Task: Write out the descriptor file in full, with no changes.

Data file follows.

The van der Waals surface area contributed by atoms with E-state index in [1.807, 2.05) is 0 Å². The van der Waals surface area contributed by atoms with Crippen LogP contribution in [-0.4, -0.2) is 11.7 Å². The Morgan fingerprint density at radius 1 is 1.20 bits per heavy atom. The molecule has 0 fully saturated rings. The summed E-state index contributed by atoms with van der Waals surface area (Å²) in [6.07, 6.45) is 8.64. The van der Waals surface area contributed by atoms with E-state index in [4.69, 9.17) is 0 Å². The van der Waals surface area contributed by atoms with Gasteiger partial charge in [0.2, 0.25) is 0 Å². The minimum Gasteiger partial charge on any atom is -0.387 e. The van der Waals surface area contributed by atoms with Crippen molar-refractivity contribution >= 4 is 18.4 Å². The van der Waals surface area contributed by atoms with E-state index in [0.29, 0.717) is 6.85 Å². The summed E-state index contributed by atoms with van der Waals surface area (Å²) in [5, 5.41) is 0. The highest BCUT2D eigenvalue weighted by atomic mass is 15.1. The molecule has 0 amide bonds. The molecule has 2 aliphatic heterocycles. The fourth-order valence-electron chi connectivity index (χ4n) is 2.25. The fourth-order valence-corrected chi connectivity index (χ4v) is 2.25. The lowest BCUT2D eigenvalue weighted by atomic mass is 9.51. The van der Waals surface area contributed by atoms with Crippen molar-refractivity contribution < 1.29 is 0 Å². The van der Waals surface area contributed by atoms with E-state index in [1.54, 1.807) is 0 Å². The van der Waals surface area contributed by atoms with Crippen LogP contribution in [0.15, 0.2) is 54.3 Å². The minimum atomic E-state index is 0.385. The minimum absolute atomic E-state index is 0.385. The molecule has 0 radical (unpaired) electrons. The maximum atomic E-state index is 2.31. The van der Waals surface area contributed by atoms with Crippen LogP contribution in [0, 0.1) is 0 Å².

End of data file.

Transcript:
The van der Waals surface area contributed by atoms with E-state index in [1.807, 2.05) is 0 Å². The van der Waals surface area contributed by atoms with Crippen LogP contribution in [-0.4, -0.2) is 11.7 Å². The Morgan fingerprint density at radius 1 is 1.20 bits per heavy atom. The molecule has 0 fully saturated rings. The summed E-state index contributed by atoms with van der Waals surface area (Å²) in [6.07, 6.45) is 8.64. The van der Waals surface area contributed by atoms with E-state index in [4.69, 9.17) is 0 Å². The van der Waals surface area contributed by atoms with Gasteiger partial charge in [0.2, 0.25) is 0 Å². The minimum Gasteiger partial charge on any atom is -0.387 e. The van der Waals surface area contributed by atoms with Crippen molar-refractivity contribution >= 4 is 18.4 Å². The van der Waals surface area contributed by atoms with E-state index in [0.29, 0.717) is 6.85 Å². The summed E-state index contributed by atoms with van der Waals surface area (Å²) in [5, 5.41) is 0. The highest BCUT2D eigenvalue weighted by atomic mass is 15.1. The molecule has 0 amide bonds. The molecule has 2 aliphatic heterocycles. The fourth-order valence-electron chi connectivity index (χ4n) is 2.25. The fourth-order valence-corrected chi connectivity index (χ4v) is 2.25. The lowest BCUT2D eigenvalue weighted by atomic mass is 9.51. The van der Waals surface area contributed by atoms with Crippen molar-refractivity contribution < 1.29 is 0 Å². The van der Waals surface area contributed by atoms with E-state index in [1.54, 1.807) is 0 Å². The van der Waals surface area contributed by atoms with Crippen LogP contribution in [0.15, 0.2) is 54.3 Å². The minimum atomic E-state index is 0.385. The minimum absolute atomic E-state index is 0.385. The molecule has 0 radical (unpaired) electrons. The maximum atomic E-state index is 2.31. The van der Waals surface area contributed by atoms with Crippen LogP contribution in [0, 0.1) is 0 Å².